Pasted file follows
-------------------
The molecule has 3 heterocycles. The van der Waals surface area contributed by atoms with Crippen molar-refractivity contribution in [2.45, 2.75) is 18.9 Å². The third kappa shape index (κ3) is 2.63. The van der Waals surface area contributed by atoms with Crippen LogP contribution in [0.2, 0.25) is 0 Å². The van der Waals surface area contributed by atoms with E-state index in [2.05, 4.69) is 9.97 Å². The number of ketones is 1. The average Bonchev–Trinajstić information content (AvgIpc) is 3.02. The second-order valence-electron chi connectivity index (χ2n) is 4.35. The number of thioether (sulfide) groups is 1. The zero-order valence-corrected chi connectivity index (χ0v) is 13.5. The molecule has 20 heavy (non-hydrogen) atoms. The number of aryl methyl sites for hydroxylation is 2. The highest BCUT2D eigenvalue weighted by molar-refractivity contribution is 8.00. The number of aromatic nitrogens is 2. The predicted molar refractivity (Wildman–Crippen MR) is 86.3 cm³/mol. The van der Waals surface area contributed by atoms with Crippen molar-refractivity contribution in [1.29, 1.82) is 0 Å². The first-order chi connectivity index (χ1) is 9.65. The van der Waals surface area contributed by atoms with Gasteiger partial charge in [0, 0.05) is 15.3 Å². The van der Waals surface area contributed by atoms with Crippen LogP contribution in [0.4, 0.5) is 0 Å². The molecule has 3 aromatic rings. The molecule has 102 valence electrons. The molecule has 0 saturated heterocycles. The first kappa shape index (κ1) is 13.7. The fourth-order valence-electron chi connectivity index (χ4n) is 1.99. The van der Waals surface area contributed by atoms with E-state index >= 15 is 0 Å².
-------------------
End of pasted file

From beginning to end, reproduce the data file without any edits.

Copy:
The molecule has 3 heterocycles. The van der Waals surface area contributed by atoms with Crippen molar-refractivity contribution in [2.45, 2.75) is 18.9 Å². The third kappa shape index (κ3) is 2.63. The van der Waals surface area contributed by atoms with Crippen LogP contribution in [0.2, 0.25) is 0 Å². The van der Waals surface area contributed by atoms with E-state index in [2.05, 4.69) is 9.97 Å². The number of ketones is 1. The average Bonchev–Trinajstić information content (AvgIpc) is 3.02. The second-order valence-electron chi connectivity index (χ2n) is 4.35. The number of thioether (sulfide) groups is 1. The zero-order valence-corrected chi connectivity index (χ0v) is 13.5. The molecule has 20 heavy (non-hydrogen) atoms. The number of aryl methyl sites for hydroxylation is 2. The highest BCUT2D eigenvalue weighted by molar-refractivity contribution is 8.00. The number of aromatic nitrogens is 2. The predicted molar refractivity (Wildman–Crippen MR) is 86.3 cm³/mol. The van der Waals surface area contributed by atoms with Crippen molar-refractivity contribution in [1.29, 1.82) is 0 Å². The first-order chi connectivity index (χ1) is 9.65. The van der Waals surface area contributed by atoms with Gasteiger partial charge in [0, 0.05) is 15.3 Å². The van der Waals surface area contributed by atoms with Crippen LogP contribution in [0.4, 0.5) is 0 Å². The molecule has 3 aromatic rings. The molecule has 102 valence electrons. The molecule has 0 saturated heterocycles. The first kappa shape index (κ1) is 13.7. The fourth-order valence-electron chi connectivity index (χ4n) is 1.99. The van der Waals surface area contributed by atoms with E-state index >= 15 is 0 Å².